When I joined the UnCollege Gap Year program after a couple of years in college, I had every intention of returning to school when the program was over. I always liked school—and still do—but I had growing entrepreneurial ambitions, and eventually I hit a point where I felt my academic studies weren’t going to be any help to me in bringing any potential venture to fruition. I wanted experience. I wanted perspective. I wanted the opportunity to succeed or fail in a meaningful way—more meaningful, at least, than merely what could be reflected on an official transcript.
And in the Gap Year program, I got exactly that. I started a business, and in the process I realized that it was much more difficult than I had ever imagined. I went to Southeast Asia for what Gap Year calls the Voyage Phase, and I had the chance to explore and integrate into the community there for more than two months. With the support of my UnCollege coach, I landed an internship at a startup accelerator, and I learned more about the day-to-day challenges of starting a new business than I ever could have in business school. Gap Year supported me as I stretched and put myself in uncomfortable situations, and it was in these situations that I had to engage, had to learn, and had to grow.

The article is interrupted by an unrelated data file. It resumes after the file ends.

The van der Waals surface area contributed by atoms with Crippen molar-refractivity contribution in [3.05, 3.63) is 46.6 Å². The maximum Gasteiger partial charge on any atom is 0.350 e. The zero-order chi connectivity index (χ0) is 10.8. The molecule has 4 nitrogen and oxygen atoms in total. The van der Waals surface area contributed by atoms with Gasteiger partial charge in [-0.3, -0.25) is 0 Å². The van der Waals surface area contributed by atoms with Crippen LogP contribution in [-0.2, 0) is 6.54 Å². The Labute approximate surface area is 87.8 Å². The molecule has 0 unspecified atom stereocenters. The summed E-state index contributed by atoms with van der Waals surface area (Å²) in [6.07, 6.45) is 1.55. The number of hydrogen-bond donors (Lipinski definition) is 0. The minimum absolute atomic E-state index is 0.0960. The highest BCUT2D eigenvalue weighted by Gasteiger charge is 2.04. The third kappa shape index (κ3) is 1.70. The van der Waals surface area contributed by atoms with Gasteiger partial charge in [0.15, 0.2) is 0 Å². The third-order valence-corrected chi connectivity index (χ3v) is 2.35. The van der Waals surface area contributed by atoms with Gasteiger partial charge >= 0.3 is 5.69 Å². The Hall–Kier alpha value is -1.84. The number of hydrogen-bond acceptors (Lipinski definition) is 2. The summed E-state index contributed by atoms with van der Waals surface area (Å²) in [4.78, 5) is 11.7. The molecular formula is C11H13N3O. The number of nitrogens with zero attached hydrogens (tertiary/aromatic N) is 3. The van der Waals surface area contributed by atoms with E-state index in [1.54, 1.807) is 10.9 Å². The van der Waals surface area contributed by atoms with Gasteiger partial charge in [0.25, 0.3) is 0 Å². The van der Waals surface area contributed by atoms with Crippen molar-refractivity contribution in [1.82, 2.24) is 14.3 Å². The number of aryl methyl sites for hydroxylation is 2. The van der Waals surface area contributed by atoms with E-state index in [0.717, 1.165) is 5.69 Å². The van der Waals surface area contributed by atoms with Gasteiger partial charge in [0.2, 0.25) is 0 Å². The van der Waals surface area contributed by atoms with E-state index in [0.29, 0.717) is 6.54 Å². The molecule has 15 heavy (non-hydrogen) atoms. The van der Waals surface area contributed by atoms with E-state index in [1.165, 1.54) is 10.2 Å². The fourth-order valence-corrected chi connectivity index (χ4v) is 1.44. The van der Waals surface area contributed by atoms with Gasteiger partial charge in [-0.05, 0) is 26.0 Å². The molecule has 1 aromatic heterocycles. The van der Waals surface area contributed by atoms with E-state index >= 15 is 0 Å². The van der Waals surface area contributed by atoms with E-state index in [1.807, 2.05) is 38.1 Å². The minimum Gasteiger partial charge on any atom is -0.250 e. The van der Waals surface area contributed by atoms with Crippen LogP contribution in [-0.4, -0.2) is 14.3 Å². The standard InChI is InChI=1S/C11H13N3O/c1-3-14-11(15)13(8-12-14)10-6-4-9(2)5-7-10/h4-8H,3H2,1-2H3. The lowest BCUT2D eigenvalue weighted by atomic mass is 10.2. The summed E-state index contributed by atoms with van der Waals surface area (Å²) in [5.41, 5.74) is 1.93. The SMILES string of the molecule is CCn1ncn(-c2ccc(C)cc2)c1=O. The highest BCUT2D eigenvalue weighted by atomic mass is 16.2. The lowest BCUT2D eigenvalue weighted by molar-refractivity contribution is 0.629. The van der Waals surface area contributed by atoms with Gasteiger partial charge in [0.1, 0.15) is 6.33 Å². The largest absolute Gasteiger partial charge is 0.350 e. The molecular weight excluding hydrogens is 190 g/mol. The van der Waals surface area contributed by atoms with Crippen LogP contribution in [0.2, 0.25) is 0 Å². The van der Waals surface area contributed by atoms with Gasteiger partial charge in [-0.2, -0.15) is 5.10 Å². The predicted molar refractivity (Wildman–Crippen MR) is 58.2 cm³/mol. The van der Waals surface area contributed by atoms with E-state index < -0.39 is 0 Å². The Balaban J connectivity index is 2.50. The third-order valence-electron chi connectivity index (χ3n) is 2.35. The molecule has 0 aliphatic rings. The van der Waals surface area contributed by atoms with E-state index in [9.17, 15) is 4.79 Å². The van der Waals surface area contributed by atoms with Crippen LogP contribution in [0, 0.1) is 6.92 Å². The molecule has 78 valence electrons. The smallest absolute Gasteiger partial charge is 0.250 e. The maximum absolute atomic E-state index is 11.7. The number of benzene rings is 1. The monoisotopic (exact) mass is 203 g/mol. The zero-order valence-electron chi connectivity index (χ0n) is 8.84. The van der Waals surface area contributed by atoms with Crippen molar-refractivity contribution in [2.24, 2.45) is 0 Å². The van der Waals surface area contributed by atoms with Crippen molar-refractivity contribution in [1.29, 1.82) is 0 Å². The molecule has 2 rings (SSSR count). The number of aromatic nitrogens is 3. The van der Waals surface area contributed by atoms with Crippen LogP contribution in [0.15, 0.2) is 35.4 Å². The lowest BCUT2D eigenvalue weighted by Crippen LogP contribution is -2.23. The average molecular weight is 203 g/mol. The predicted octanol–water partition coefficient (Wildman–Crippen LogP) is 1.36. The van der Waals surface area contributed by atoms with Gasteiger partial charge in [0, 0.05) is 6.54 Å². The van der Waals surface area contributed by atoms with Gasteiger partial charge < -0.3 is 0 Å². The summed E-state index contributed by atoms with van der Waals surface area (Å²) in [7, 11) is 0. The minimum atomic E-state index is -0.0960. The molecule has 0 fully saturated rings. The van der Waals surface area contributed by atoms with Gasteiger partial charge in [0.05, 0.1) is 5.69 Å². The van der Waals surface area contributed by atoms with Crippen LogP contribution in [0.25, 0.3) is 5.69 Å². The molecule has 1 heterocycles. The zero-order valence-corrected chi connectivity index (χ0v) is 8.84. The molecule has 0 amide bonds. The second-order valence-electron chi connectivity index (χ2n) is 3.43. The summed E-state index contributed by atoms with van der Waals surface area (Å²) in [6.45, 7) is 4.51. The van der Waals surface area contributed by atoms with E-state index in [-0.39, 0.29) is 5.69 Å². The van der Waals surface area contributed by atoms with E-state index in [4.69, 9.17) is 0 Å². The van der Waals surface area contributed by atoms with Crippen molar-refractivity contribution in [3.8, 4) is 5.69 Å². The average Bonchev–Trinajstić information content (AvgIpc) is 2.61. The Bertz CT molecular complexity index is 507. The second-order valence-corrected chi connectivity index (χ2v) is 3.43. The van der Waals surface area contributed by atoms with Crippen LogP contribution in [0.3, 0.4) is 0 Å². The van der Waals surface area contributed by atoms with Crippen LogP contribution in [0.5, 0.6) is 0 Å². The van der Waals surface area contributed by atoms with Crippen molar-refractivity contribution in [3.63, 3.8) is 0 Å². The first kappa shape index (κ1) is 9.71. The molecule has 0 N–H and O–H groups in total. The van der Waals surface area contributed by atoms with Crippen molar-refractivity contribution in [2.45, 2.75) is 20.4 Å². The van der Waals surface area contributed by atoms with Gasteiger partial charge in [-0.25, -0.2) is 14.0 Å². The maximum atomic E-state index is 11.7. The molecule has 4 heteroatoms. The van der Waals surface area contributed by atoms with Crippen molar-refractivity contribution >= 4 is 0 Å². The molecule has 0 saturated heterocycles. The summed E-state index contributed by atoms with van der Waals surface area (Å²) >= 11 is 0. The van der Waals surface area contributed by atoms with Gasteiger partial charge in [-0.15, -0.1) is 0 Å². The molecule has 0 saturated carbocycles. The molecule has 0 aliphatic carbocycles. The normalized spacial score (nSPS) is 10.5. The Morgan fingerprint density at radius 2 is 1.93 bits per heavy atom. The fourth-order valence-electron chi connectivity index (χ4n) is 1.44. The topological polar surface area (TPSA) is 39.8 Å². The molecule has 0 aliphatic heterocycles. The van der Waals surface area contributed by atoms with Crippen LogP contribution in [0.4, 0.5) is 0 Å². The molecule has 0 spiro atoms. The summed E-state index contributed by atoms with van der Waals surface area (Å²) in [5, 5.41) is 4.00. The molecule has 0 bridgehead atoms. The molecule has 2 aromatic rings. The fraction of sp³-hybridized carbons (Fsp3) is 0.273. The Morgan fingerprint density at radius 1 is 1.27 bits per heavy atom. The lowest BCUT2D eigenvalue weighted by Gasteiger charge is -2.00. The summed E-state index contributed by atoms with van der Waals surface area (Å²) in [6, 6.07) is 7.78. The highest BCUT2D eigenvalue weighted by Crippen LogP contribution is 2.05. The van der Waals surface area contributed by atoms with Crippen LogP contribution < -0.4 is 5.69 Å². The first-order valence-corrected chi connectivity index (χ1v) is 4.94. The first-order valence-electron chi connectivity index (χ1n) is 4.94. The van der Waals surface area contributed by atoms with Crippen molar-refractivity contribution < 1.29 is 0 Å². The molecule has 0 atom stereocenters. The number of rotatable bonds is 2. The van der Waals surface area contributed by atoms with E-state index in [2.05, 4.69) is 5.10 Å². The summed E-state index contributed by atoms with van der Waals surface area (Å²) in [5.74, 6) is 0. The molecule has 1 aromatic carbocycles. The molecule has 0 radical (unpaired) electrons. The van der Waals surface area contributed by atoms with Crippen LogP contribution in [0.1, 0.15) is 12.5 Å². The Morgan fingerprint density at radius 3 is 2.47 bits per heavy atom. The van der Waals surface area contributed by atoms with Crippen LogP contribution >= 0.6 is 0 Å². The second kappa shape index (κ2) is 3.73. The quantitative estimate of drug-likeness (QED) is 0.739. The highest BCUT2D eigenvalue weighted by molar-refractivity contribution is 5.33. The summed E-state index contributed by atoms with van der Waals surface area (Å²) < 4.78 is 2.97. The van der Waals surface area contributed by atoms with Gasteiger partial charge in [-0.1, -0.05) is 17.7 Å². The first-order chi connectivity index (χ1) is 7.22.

When my Gap Year was over, I found myself uncharacteristically excited to go back to school. With a little real-world perspective under my belt, I couldn’t wait to get back into the classroom, reading challenging books and having hard conversations with people smarter than myself. After Gap Year I was more curious and more engaged than I had been just nine months before. I had a newfound appreciation for what a college education could be and how I could get the most out of it. I did a lot of growing up, no doubt about it. I can’t say I’d be where I am now had I not taken the time to put school on hold and make exploration and discovery my priority for a little while.